Towards the end of my stay I walked down to the temple to have a more careful look. A couple of km in the 35C heat had me drenched with sweat. The workmen doing some renovations looked concerned and offered me some beer and I accepted a mouthful, though it did not seem quite right to be drinking there. They offered me a ride home, but I explained in my broken Thai that I wanted to look around and take some photographs. They did understand one or two important English words. As well as “beer” they understood “New Zealand” and “rugby”.

After looking around for a while I started on the walk home. But I only got about 100m before a policeman stopped and offered me a ride on his motorcycle. This time I gratefully accepted.

Rural Thailand is such a friendly place…

A Magic Day At Khao Phra Vihaan

Some of the great attractions for visitors to South East Asia are the Angkor period Khmer monuments that can be found stretching from Angkor Wat in Cambodia to the various monuments that can be found in North-East Thailand. The principal monuments in Isaan are Prasad Hin Phimai, Phanom Rung Hill and Khao Phra Vihaan.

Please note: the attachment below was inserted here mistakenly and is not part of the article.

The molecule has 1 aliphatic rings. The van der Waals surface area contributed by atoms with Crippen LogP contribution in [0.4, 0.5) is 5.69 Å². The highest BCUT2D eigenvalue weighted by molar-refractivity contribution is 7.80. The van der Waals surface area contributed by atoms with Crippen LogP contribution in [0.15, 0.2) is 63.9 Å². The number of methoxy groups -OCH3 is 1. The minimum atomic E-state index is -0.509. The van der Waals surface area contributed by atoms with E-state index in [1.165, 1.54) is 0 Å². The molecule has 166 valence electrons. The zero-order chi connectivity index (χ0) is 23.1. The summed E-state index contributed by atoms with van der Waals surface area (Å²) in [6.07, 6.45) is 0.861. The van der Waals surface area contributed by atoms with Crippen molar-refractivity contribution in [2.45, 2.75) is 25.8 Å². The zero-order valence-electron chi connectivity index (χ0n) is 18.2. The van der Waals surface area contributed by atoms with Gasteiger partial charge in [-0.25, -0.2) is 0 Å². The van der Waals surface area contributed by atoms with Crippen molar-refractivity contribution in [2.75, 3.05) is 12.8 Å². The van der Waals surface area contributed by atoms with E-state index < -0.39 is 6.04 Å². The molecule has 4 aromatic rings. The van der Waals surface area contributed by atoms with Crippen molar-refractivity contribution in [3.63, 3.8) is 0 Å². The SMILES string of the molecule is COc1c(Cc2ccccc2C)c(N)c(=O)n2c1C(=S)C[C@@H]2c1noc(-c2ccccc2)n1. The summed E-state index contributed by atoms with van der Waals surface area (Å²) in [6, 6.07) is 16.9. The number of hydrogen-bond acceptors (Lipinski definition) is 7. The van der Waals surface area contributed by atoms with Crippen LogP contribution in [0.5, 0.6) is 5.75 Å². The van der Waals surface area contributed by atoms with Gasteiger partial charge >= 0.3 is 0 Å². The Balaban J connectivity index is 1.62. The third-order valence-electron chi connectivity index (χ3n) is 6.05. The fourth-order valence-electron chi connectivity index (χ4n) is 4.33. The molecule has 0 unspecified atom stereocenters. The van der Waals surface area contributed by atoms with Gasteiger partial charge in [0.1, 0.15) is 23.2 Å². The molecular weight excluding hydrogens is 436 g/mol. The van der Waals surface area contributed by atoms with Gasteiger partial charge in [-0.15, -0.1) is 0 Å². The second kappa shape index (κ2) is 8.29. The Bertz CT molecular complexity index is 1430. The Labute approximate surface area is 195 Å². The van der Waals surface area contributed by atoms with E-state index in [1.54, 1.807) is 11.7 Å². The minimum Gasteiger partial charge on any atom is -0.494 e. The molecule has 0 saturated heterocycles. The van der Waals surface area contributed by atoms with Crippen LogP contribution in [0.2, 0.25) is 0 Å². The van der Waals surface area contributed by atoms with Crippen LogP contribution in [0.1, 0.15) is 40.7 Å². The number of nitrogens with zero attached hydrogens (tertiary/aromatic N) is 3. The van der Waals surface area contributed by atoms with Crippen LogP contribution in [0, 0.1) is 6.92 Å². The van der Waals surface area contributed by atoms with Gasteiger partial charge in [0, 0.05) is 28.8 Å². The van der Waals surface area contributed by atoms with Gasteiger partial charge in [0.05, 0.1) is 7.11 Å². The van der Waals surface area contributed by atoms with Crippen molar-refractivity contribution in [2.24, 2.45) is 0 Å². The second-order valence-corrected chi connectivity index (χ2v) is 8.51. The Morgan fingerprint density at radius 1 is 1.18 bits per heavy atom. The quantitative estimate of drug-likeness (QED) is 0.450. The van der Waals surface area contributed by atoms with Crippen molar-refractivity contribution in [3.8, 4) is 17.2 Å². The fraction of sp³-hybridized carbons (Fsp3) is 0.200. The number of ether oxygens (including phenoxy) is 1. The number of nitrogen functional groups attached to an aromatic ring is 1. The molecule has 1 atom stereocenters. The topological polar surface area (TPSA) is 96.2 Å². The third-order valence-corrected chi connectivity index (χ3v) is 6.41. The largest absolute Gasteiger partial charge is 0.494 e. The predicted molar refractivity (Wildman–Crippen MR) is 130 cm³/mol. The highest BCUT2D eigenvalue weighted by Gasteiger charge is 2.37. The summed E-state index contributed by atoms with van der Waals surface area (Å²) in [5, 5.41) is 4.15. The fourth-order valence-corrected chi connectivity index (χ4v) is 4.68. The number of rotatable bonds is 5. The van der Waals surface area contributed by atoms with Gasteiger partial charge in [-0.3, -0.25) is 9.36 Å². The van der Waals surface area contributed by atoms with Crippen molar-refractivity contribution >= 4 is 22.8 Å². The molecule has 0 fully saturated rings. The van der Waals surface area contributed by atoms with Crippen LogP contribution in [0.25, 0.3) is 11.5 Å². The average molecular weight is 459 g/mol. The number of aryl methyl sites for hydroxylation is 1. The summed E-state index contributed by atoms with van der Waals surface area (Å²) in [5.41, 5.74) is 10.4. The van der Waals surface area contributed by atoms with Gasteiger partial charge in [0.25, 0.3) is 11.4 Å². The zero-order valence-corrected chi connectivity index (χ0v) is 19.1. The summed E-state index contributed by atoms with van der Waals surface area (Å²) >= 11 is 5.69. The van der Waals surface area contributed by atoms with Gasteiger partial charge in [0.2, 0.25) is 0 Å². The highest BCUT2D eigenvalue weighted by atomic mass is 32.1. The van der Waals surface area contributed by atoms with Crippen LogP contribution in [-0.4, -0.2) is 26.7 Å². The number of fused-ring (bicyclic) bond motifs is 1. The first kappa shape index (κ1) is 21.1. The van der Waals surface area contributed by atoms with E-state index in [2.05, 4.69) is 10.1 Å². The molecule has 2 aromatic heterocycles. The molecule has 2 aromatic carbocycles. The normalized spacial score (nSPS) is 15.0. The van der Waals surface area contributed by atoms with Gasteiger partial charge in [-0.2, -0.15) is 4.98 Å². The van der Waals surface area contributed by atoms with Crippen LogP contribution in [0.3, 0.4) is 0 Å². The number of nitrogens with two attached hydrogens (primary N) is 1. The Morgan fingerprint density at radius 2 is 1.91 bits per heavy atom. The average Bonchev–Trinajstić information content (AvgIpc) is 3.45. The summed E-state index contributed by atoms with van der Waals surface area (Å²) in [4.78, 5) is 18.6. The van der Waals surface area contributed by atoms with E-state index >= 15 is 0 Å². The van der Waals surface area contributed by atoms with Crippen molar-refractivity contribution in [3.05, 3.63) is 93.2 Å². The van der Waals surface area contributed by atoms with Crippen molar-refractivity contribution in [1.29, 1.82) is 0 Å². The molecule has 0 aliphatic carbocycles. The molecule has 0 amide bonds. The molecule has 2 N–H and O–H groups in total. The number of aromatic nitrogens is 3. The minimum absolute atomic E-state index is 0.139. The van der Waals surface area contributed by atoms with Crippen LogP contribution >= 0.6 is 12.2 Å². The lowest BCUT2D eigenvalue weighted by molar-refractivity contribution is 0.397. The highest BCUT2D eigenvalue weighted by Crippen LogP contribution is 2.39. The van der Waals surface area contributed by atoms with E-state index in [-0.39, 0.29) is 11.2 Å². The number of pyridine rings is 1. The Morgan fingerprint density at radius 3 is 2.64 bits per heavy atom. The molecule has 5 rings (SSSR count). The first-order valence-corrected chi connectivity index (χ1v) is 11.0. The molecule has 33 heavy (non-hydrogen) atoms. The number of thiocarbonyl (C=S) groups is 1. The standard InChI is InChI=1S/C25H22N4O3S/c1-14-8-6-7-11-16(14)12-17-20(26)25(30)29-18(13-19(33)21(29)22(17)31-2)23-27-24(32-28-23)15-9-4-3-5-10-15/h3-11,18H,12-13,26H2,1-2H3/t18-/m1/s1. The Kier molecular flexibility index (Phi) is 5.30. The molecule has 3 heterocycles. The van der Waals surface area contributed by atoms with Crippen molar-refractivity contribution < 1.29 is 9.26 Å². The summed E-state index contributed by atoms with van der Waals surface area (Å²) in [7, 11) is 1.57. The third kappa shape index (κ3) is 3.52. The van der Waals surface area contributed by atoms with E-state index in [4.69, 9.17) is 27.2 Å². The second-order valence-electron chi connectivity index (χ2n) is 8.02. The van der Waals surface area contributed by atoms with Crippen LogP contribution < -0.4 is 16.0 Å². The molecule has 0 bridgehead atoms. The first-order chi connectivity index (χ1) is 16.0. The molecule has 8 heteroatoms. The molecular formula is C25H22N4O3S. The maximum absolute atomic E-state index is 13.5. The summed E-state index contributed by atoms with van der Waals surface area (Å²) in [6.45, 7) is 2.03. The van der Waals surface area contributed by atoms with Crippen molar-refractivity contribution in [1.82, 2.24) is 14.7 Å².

Prasad Hin Phimai and Phanom Rung are probably the most well known of the three principal Khmer monuments in Isaan with the subject of this blog – Khao Phra Vihaan not as well known due to its relative isolation.

Khao Phra Vihaan

Khao Phra Vihaan can be found in the Isaan province of Sisaket and sits atop a ridge on the Dangrek mountain range, which forms part of the border with Thailand and Cambodia. Although geographically in Isaan, the monument itself is actually on Cambodian soil. This came about after a World Court decision in 1962 that recognised Cambodian sovereignty over the monument – a continuing sore point between Thailand and Cambodia.

In the past 30 years Khao Phra Vihaan became a backdrop to the catastrophes that have befallen Cambodia during those times. Occupied by the Khmer Rouge, fought over by Cambodian factions and seeded with land mines – the monument became more military outpost than a place of historical importance.

My wife Mali and I first attempted to visit Khao Phra Vihaan in 1997 and got to within 1000 metres of the monument. We were turned back by a small contingent of Thai soldiers who advised that Khmer Rouge Guerillas had reoccupied the monument. Between 1997 and 2003 we attempted to visit several times but luck of the draw had it that the monument was closed due to either strife in Cambodia or nitpicking between Thai and Cambodian bureaucrats.